In the words of Brenda Laurel, research makes design a “more muscular profession.”  Design research provides the details that define the problem structure: whom a product is for, what purpose it serves, where it fits in a given context, when it is necessary, and why it is preferable. Formative contextual research provides the starting point for developing a solution.
But design research is a messy domain, with data coming from all directions, in all forms, and in all levels of fidelity. The data derives from a wealth of different research methodsinterviews, ethnography, latent video capture, and participatory design methodsall with their strengths and weaknesses. Some of the data is from primary sources, first-person testimony and sessions we can shape to fit our current needs and questions. Other data is from secondary sources, culled from other interviews and earlier work, from clients themselves or the contractors they’ve hired. The resulting evidence takes as many different forms: graphs of demographic data, Post-it notes of customer anecdotes, tables of customer history, pages of interview transcripts, collections of photographs, drives full of video clips, drawings of work spaces, and so on.
As designers we’re constantly filling information gaps to better understand the problem (deductive reasoning) and define potential solutions (generative reasoning). But there is very little information about how to make the leap from deductive ideas to generative ones, to convert the design-research questions into potential solutions. Said differently, “...because of the very nature of design problems, there is very often very little information about the problem, even less information about the goal and absolutely no information about the transformation function.” 
That transformation function is the root of design synthesis: The conversion from design research to design ideas. Currently, in professional practice, design synthesis is treated like the magical step that happens between structured research protocols and organized design iterations. There’s no explicit step in the project plan, just an expectation that the magic happens. Somewhere between the last interview and when the findings are written, the synthesis occurs. Up until now, the “magic” of design synthesis has hinged solely on the cleverness of the researchersto collect, learn, organize, and synthesize the data in their heads and then blurt out meaningful design ideas. That weakness that lack of an explicit step in which research becomes ideashinders us as practitioners and has a negative effect on the value we bring to clients.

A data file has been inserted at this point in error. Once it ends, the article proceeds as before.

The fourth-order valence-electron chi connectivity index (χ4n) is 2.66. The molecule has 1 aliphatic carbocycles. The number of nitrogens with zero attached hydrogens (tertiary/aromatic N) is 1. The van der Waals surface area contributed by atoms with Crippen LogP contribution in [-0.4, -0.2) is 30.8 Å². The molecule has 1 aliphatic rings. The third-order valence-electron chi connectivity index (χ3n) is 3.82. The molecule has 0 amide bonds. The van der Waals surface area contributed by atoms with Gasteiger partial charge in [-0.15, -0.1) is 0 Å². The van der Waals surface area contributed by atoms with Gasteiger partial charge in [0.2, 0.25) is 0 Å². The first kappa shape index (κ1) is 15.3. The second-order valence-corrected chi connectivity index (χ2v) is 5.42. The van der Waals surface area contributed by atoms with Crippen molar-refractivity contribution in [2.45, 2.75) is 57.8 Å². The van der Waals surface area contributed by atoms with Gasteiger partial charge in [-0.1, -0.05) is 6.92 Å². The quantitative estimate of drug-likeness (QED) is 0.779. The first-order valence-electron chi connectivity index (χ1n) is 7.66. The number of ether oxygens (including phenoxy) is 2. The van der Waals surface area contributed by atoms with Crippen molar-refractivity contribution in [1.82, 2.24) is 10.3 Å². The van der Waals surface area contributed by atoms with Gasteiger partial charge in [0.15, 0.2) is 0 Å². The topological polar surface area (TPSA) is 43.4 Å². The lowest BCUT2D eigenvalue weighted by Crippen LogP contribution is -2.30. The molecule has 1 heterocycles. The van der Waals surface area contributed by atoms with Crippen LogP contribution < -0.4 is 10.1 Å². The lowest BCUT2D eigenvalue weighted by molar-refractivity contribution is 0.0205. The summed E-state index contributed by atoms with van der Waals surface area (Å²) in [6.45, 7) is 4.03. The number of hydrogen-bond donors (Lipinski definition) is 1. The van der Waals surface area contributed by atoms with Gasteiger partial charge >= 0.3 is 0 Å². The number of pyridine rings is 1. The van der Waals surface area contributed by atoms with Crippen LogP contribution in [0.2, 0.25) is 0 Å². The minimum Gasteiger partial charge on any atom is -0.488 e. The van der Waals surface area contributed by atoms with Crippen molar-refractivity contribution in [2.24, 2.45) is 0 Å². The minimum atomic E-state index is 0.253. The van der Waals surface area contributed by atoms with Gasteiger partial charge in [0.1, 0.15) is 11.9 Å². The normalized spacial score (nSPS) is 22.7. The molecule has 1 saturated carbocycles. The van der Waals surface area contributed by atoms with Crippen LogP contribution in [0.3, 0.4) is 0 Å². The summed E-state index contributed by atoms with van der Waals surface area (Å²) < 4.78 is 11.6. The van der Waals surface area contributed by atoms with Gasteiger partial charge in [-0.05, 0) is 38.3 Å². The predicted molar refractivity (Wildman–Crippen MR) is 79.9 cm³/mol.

Why Synthesis Matters
Currently design synthesis is an invisible aspect of the design process. We pay lip service to the idea of synthesis, but without clear processes or methods for actually doing it. We write interview summaries, we create highlight reels and develop storytelling artifacts, but we don’t provide actionable synthesis artifacts. By ignoring synthesis or cutting it short, we undercut the value of our design research. Certainly the research team that conducted the study has the deepest firsthand knowledge of the data. They remember nuances of individual stories, the inflection in a participant’s voice, or the particular hot buttons they cared about. Those insights have to be transferable for efficiencies within the design team and impact beyond it.
As a consultancy, we help clients understand how to use design services to affect their projects and their bottom line. In a mechanical sense, this means defining a project plan for design research, design synthesis, and generative work within the feasible budget and helping clients understand the proposed approach. The projects are often driven by the need for generative work, but the clients now tend to recognize the importance of effective design research. Few clients, however, understand the need for synthesis to bridge the gap in between.
Without synthesis, interested stakeholders have to immerse themselves in the research to understand its implications. Studying the data might suffice for other user experience (UX) professionals and perhaps even the broader design team. The ultimate audience of design research, however, is not the UX team at all. It’s the engineers, VPs, or program managers who must make decisions based on the research and recommendations we provide. The synthesized research needs to be presented in an actionable way to enable design decisions.
To go a step further, skipping synthesis is a waste of money. The rough rule of thumb for design research is equal time for preparation, execution, and analysis. Without adequate synthesis time, the time spent preparing and executing the research itself is wasted. Without capturing those findings for later reuse, in a format in which they can be expanded and built upon, the other two-thirds of the budget is misspent. The research won’t provide a clear goal for the design team, a true target to build toward. As consultants, we must make the case for why synthesis is needed, why it provides value to the rest of the research process, and why it’s “worth” the time and money.